He is the author of The End of Epidemics: The Looming Threat to Humanity and How to Stop It (2018 from St. Martin’s Press and Scribe Publications).
A family physician and health management specialist, Dr. Quick is Senior Fellow at Management Sciences for Health (MSH) where he previously served as President and Chief Executive Officer from 2004-2017. MSH is a global health non-profit organization working in the world’s poorest places to build strong, locally led, locally run health systems. Dr. Quick has personally carried out assignments to improve the health and lives of people in over 70 countries in Africa, Asia, Latin America, and the Middle East.
Dr. Quick also currently serves as chair of the Global Health Council, the leading membership organization supporting and connecting advocates and decision-makers to deliver life-saving services through equitable, inclusive and sustainable investments, and policies.
From 1996 to 2004, Dr. Quick was director of essential medicines at the World Health Organization. Before that, he was an MSH resident advisor for health system development and financing programs in Afghanistan and Kenya. He created or contributed to Managing Access to Medicines and Health Technologies (MDS-3), the Financial Times Guide to Executive Health and more than 100 other books and chapters, as well as articles in leading medical journals. His op-eds, blogs and letters have appeared in the New York Times, Forbes, Huffington Post, Ms. Magazine, WBUR’s CommonHealth and elsewhere.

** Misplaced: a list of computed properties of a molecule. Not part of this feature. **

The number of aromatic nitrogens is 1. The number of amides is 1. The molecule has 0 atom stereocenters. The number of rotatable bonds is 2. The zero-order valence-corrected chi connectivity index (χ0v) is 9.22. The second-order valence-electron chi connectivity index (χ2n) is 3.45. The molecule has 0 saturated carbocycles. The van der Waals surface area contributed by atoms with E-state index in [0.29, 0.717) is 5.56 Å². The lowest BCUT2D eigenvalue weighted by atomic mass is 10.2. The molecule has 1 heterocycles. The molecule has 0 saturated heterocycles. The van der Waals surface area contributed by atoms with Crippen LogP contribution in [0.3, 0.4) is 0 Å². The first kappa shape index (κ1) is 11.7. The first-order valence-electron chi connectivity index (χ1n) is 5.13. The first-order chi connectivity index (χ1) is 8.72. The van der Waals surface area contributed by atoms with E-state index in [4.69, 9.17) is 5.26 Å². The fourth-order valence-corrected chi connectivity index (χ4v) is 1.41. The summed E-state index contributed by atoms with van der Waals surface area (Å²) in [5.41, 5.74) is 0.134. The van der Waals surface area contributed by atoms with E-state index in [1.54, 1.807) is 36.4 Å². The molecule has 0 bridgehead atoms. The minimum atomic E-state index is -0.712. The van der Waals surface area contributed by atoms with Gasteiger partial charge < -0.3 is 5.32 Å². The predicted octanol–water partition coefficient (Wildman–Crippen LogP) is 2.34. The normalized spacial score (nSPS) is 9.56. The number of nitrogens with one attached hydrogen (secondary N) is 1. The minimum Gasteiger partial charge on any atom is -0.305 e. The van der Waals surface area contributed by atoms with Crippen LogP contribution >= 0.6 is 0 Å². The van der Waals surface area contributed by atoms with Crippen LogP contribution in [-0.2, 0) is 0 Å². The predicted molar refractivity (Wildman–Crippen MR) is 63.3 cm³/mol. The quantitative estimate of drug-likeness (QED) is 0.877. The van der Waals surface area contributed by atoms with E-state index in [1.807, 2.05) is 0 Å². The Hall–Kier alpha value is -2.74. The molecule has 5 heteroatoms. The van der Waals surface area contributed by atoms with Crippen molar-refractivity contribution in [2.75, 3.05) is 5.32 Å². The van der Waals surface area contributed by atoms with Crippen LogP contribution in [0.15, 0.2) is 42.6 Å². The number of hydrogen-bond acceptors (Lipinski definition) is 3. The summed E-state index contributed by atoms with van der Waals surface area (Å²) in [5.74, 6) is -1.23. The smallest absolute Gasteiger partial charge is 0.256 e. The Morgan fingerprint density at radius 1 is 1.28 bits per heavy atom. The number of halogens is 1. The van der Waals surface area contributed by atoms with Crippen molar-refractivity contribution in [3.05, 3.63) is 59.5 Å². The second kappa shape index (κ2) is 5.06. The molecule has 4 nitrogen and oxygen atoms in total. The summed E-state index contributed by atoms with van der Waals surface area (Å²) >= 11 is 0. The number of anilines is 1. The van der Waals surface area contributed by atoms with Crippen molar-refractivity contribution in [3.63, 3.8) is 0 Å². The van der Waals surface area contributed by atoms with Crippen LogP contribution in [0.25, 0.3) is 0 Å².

Dr. Quick is on the faculty of Harvard Medical School and Boston University School of Public Health, and is a past Fellow of the Royal Society of Medicine. He has a first degree from Harvard University and an MD, with distinction in research, and masters of public health from the University of Rochester.
Jono, his wife Tina, and their three now-grown daughters have lived in France, Kenya, Pakistan, and the U.S.
about 11 hours ago
Great news indeed. Vital policies and modest investment today will save countless lives and livelihoods tomorrow… https://t.co/HkbhkqMWbA
And we’re just as vulnerable today — except it would be 200 to 400 million - not 50 to 100 million.… https://t.co/3X2T77MImN
It’s going to take advocacy & action from all of us to #OutsmartEpidemics & #endepidemics. Lives & livelihoods for… https://t.co/EJM5dGJZb2